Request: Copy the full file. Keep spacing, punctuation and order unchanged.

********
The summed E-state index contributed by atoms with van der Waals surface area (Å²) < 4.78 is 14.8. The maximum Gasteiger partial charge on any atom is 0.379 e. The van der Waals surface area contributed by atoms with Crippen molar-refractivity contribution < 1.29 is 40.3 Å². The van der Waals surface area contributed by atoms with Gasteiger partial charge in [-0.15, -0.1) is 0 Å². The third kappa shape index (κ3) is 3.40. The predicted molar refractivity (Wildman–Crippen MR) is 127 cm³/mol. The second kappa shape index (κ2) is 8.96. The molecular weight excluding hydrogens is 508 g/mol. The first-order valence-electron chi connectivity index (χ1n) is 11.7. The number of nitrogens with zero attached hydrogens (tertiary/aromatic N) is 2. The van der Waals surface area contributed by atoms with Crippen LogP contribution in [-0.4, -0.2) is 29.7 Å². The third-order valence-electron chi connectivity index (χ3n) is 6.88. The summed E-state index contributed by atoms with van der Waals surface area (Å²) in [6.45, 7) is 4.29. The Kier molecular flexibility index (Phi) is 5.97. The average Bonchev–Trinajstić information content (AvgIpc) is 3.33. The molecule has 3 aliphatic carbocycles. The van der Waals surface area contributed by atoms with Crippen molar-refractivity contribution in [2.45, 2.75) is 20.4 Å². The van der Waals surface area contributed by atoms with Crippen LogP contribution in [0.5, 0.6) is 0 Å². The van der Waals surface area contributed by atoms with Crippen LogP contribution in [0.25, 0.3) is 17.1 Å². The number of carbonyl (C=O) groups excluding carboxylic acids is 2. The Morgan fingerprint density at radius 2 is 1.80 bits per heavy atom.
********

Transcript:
The summed E-state index contributed by atoms with van der Waals surface area (Å²) < 4.78 is 14.8. The maximum Gasteiger partial charge on any atom is 0.379 e. The van der Waals surface area contributed by atoms with Crippen molar-refractivity contribution < 1.29 is 40.3 Å². The van der Waals surface area contributed by atoms with Gasteiger partial charge in [-0.15, -0.1) is 0 Å². The third kappa shape index (κ3) is 3.40. The predicted molar refractivity (Wildman–Crippen MR) is 127 cm³/mol. The second kappa shape index (κ2) is 8.96. The molecular weight excluding hydrogens is 508 g/mol. The first-order valence-electron chi connectivity index (χ1n) is 11.7. The number of nitrogens with zero attached hydrogens (tertiary/aromatic N) is 2. The van der Waals surface area contributed by atoms with Crippen LogP contribution in [-0.4, -0.2) is 29.7 Å². The third-order valence-electron chi connectivity index (χ3n) is 6.88. The summed E-state index contributed by atoms with van der Waals surface area (Å²) in [6.45, 7) is 4.29. The Kier molecular flexibility index (Phi) is 5.97. The average Bonchev–Trinajstić information content (AvgIpc) is 3.33. The molecule has 3 aliphatic carbocycles. The van der Waals surface area contributed by atoms with Crippen molar-refractivity contribution in [2.45, 2.75) is 20.4 Å². The van der Waals surface area contributed by atoms with Crippen LogP contribution in [0.5, 0.6) is 0 Å². The van der Waals surface area contributed by atoms with Crippen LogP contribution in [0.25, 0.3) is 17.1 Å². The number of carbonyl (C=O) groups excluding carboxylic acids is 2. The Morgan fingerprint density at radius 2 is 1.80 bits per heavy atom.